Only eleven states have local collect call rates of under $1.00 per call, while Nebraska’s interstate rate is one-twelfth and New York’s interstate rate is one twenty-fifth the cost of the highest-priced phone charges for a 15-minute long distance collect call.
The irrationality of the rate structures is further exemplified by Rhode Island’s no-kickback commission low rates, which are provided by Mobile, Alabama-based Global Tel*Link (GTL) – the same firm that has some of the highest rates in other states where the company pays commissions.
Local collect calls made by prisoners in Arkansas cost $4.80 per 15-minute call compared with $.70 in Rhode Island. Further, the rate for interstate collect calls from Arkansas prisons is $10.70 for 15 minutes, compared with $5.80 in Rhode Island – even though the same company, GTL, supplies phone services in both states.
It is readily apparent that the service provided, i.e., prison-based phone calls, is profitable for GTL even at the company’s lowest rates; thus, the higher rates charged in states where GTL pays commissions amount to nothing more than price gouging and gross profiteering. Sadly, GTL’s kickback-based business model is prevalent across the country, as more than half the state prison systems now employ GTL to provide phone services – either directly or through other GTL-owned firms.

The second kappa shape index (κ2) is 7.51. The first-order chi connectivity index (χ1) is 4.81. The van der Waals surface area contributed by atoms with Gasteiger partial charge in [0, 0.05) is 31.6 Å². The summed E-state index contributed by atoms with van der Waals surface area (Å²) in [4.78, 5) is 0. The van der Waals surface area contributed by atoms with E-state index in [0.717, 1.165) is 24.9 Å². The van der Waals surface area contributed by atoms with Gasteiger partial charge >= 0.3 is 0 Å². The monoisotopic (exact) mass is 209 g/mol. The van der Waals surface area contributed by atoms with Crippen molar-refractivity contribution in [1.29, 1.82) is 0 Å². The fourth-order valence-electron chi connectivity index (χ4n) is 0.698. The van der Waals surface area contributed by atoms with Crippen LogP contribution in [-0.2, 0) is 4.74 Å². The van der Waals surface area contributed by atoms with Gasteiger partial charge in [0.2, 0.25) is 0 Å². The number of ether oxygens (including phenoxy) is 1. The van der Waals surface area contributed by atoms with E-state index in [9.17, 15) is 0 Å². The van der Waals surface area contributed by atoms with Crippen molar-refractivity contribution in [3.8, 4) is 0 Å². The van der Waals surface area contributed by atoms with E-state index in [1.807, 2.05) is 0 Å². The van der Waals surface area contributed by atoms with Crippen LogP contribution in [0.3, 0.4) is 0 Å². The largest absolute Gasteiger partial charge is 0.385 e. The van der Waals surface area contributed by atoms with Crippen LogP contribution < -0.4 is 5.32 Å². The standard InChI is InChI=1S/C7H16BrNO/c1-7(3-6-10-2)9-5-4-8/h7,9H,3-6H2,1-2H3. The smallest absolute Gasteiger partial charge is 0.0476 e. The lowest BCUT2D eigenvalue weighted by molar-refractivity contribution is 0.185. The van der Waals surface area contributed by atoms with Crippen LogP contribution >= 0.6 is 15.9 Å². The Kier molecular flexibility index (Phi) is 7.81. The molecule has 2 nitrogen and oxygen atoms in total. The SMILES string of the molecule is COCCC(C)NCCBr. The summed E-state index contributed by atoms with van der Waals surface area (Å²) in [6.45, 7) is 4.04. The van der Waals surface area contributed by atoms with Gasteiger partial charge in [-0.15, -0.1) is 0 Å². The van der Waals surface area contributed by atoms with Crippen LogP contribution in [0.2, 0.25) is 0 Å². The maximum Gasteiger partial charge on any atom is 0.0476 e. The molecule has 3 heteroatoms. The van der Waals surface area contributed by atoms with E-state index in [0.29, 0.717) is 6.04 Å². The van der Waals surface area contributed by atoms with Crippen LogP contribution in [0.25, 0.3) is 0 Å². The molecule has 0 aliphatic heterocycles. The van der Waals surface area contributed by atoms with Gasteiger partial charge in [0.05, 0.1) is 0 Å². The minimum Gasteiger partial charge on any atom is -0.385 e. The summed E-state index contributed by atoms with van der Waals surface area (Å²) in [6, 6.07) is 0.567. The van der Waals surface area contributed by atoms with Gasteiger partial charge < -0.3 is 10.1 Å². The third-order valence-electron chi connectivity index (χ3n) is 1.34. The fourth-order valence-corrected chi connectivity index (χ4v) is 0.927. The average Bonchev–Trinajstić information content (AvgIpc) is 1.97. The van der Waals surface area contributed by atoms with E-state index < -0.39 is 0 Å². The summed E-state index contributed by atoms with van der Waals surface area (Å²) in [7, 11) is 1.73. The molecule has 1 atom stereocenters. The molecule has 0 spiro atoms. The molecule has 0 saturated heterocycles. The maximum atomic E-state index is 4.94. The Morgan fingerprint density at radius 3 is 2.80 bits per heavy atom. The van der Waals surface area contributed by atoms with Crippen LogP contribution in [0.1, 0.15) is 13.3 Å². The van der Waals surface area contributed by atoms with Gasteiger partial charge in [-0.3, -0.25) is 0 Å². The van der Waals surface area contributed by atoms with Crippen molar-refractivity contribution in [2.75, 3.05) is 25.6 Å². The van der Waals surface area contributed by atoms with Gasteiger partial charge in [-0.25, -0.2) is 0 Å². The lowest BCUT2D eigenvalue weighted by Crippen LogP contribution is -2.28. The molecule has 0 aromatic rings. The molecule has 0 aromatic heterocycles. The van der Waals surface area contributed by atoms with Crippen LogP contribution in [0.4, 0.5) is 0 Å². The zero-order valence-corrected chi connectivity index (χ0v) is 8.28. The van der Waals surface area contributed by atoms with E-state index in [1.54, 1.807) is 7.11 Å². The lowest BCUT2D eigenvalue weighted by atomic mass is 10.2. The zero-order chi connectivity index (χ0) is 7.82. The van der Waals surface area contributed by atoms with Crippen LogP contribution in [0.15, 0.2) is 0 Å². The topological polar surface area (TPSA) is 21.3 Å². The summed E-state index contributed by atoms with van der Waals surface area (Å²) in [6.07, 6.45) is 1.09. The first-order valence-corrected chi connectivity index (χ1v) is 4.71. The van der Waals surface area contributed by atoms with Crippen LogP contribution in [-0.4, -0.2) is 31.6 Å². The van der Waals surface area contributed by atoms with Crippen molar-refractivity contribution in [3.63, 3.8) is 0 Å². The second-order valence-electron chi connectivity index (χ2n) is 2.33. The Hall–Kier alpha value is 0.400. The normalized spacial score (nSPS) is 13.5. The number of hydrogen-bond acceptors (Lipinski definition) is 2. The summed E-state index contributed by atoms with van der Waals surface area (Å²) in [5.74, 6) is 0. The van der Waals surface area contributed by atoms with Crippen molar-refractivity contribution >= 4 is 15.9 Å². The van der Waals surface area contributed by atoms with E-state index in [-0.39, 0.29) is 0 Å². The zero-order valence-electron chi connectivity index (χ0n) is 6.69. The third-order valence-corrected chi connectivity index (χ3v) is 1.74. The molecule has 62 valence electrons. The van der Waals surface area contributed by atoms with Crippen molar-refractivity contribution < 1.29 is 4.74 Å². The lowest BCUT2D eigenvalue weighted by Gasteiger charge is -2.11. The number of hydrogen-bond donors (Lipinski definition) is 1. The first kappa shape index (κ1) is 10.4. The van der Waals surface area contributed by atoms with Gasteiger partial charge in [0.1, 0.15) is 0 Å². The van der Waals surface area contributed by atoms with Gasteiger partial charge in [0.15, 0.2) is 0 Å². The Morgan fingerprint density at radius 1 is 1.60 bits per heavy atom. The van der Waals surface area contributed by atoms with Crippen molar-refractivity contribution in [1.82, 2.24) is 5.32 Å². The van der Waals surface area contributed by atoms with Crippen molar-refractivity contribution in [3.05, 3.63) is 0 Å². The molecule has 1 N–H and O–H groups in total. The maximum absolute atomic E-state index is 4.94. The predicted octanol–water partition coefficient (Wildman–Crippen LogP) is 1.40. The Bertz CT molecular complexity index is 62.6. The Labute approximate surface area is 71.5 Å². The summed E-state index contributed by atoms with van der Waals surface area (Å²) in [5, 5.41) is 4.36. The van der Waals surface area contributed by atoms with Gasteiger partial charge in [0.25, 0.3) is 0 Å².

In addition to connect and per-minute charges, some prison phone companies price gouge in other ways. For example, Value-Added Communications (VAC), which provides phone services for New York state prisoners, charges a $7.95 service fee when a prisoner’s family adds funds to their phone account by credit card (there is no fee for payments by money order). Further, a $4.95 “monthly inactivity fee” is charged for an account with no call activity for over 180 days. And if a prisoner’s family wants to close the account? Unless the account has not been used and is closed within 90 days after it was created, a $4.95 fee is imposed to cover “administrative” expenses.